When he first met Diana Vreeland in the offices of Harper’s Bazaar, Richard Avedon was an eager young photographer whom she haphazardly referred to as “Aberdeen.” He’d only been shooting in New York a couple of years when was hired by Harper’s to create fashion portfolios under Mrs. Vreeland’s watchful eye. As fashion editor, she had revamped the pages of Harper’s to inspire and beguile in a time of post-war bleakness. Harper’s was the ideal outlet, and Mrs. Vreeland the ideal partner, for Avedon to pioneer and define his groundbreaking style.

For two decades the pair collaborated at Harper’s, bringing a naturalness and ease to fashion spreads while infusing them with a never-before-seen movement, vitality and narrative. Models went from being mere clothes hangers to leaping over puddles, playing roulette or starring in their own romantic stories. "I began to photograph my enthusiasms,” he has said, “I liked girls who were full of imagination and fun, and I loved watching them move.” Avedon and Mrs. Vreeland shot everyone from China Machado to Audrey Hepburn, and he felt that they had an unspoken understanding of how things should look on the page — or nearly unspoken. For a shoot with Dovima, in Egypt, her only direction was to “think of Cleopatra walking those roofs with all these old people!” The resulting images of Dovima with the elephants may be the most recognizable of his career. When she entrusted him with the task of shooting the first photographs of the Kennedy Family at the White House, Mrs. Vreeland instructed that Avedon “Just get that voice!” Of course, Mrs. Vreeland meant the unique and soft voice of her friend Jacqueline, not the President’s famous New England inflection.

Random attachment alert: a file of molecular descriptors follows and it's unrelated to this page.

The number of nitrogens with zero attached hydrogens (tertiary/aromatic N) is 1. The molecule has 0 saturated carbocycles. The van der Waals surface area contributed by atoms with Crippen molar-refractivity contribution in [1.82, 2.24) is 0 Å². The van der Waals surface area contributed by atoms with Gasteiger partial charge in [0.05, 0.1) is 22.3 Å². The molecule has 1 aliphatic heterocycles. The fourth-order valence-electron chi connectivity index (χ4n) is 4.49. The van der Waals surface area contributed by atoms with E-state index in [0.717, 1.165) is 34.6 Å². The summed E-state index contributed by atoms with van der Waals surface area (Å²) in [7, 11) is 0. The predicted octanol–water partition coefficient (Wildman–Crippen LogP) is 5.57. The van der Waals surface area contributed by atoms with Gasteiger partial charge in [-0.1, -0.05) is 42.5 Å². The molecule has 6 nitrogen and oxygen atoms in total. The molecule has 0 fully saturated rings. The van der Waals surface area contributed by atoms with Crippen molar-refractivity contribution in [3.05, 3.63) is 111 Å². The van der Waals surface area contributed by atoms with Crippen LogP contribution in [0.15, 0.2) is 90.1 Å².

Avedon was the only photographer that Mrs. Vreeland brought to Vogue when she became Editor-in-Chief, and their collaboration continued to chart new territory. The two were kindred spirits — neither believed in conforming to the status quo. At Vogue in the ‘60s and ‘70s they redefined beauty and style in step with the revolutionary times. Together they sought out unconventional beauties like Veruschka, Twiggy and Penelope Tree; their images of Barbara Streisand and Angelica Huston, among others, thrust the young women into the limelight overnight; and they pioneered the energetic, girl-next-door American look with the likes of Lauren Hutton.

At her memorial service Avedon gave a moving speech that revealed the high regard he held her in. “Diana lived for imagination ruled by discipline, and created a totally new profession,” he said. He viewed her as the defining fashion editor and together they created new styles of fashion photography. And later, thinking back to the day they met, Avedon recalls his initial balk: “I went back to Carmel Snow and said ‘I can't work with that woman. She calls me Aberdeen.' And Carmel Snow said, 'You're going to work with her.' And I did, to my enormous benefit, for almost 40 years." 

Archival Image, Diana Vreeland, Dovima and Richard Avedon, 1955.
Via The Nifty Fifties


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